In a perfect world, you'd never have to see an ex after a breakup. However, when you have kids with someone, they'll likely always be in your life in some way or another, especially if your children are young and still need both of you most of the time. Although navigating how to co-parent with an ex is no simple feat, with a few helpful tips, you can learn how to stop arguing with your ex once and for all. At the end of the day, you have to try to put an end to negative forms of communication and the anxiety and stress that can come along with them. It's all about mastering the art of changing how you respond, rather than wishing your ex would change their ways.
Follow these tips for how to avoid arguing with your ex while co-parenting together.
Alter Your Method of Communication
Look back over the course of your co-parenting relationship. When do you seem to argue the most? Is there a particular mode of communication that makes it easier for you to disintegrate into accusations and name-calling? If so, then you need to change the method of communication to one that helps you stay more calm, cool, and collected.
If your ex calls your home late at night, turn off the ringer and follow up the next day through an email, or if they constantly hound you with text messages, limit your response to a simple acknowledgment that you received the message and ask to discuss the matter further next time you see each other in person.
Defer the Conversation
Another useful tactic for dealing with an argumentative ex is to defer the conversation to another time. For instance, if your ex typically uses the children's drop-off or pick-up time to initiate troublesome conversations, you can suggest that you both wait to discuss the matter in private, over the phone, or through email. This way, you won't end up arguing in front of your children in or in a public place.
You might also find it helpful to schedule a weekly email or telephone co-parenting meeting to avoid unnecessary arguments, while still including each other in important decisions.
Refuse to Defend Yourself
Rather than spending time and energy defending yourself or your actions to an ex when they accuse you of doing something wrong, you can choose not to engage in this unhealthy form of communication. By resisting the urge to explain yourself, fight with them, or insult them, you'll work towards changing an existing pattern for your interactions that can lead to less arguing in the long run.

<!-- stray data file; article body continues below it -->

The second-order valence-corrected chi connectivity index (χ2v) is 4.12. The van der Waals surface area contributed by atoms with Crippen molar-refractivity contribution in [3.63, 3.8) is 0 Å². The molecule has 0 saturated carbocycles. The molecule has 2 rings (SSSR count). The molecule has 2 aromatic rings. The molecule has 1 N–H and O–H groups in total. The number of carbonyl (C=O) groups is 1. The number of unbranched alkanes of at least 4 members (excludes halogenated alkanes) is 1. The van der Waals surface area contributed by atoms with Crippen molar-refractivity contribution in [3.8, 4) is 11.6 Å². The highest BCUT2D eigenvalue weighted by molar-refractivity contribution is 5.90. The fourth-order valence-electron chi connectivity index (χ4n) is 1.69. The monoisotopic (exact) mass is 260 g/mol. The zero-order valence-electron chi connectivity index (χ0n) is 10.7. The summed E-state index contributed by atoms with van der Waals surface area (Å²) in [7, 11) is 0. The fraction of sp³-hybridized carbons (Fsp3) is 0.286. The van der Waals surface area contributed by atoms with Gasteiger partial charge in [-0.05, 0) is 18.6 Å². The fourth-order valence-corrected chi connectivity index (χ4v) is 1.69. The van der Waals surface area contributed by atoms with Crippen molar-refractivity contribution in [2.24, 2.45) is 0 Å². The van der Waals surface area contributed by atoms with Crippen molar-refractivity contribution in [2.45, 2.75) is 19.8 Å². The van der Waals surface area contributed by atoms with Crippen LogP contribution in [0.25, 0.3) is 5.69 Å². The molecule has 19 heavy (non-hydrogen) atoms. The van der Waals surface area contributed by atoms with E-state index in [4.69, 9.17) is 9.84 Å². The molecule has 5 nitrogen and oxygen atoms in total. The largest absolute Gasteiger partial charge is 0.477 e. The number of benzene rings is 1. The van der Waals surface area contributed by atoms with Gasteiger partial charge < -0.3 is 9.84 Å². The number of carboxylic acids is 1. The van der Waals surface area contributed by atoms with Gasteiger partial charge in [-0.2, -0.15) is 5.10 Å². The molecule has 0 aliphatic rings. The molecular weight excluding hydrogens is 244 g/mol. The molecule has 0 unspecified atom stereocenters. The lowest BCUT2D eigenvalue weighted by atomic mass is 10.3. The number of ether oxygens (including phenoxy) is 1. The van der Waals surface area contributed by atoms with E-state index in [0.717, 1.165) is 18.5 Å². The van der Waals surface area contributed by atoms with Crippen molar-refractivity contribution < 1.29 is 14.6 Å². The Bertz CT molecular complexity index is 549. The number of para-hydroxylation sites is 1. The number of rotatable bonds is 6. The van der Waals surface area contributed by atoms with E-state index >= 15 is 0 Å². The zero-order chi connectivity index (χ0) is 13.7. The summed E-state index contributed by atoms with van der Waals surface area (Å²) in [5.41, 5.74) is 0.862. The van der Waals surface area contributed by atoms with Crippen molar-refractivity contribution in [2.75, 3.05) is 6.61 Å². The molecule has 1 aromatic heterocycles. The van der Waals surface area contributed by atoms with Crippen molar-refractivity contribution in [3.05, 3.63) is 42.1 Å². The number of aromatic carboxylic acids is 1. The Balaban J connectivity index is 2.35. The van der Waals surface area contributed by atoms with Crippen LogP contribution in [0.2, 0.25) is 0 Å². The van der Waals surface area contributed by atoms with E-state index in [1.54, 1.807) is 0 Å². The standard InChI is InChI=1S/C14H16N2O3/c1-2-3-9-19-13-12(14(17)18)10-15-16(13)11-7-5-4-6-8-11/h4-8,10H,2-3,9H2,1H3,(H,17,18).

"Each of you has valuable strengths as a parent," says licensed psychologist Deborah Serani. "Remember to recognize the different traits you and your ex have, and reinforce this awareness with your children. Speaking positively about your ex children that despite your differences, you can still appreciate positive things about your ex."
Acknowledge Your Ex's Perspective
A lot of escalated arguments can be avoided simply by acknowledging what the other person is trying to say, or how they are feeling in the moment. For example, if your ex blames you for not making the kids do their homework before dinner, you can respond by saying something like, "I hear what you're saying. You'd like me to make sure the kids do their homework before dinner. You've made your point, but we don't need to discuss it further right now."
Then, later on, you can think about your ex's complaint and take their advice if you think it's in your kids' best interests. If not, you can simply acknowledge their request and try to understand their standpoint.
Let It Go
Finally, in order to protect yourself from the unnecessary anxiety and mental drain that comes from constantly battling with an ex, there may be times when it's best to simply "let it go" and agree to disagree. As individuals, there will always be things to disagree about, especially when it comes to how you want to raise your kids.
Choosing to let go of areas where the two of you don't exactly agree can help you focus on the influence you do have over your kids and will give you the power to stop arguing with your ex.
Up next: Here's how to protect yourself from an unreasonable ex.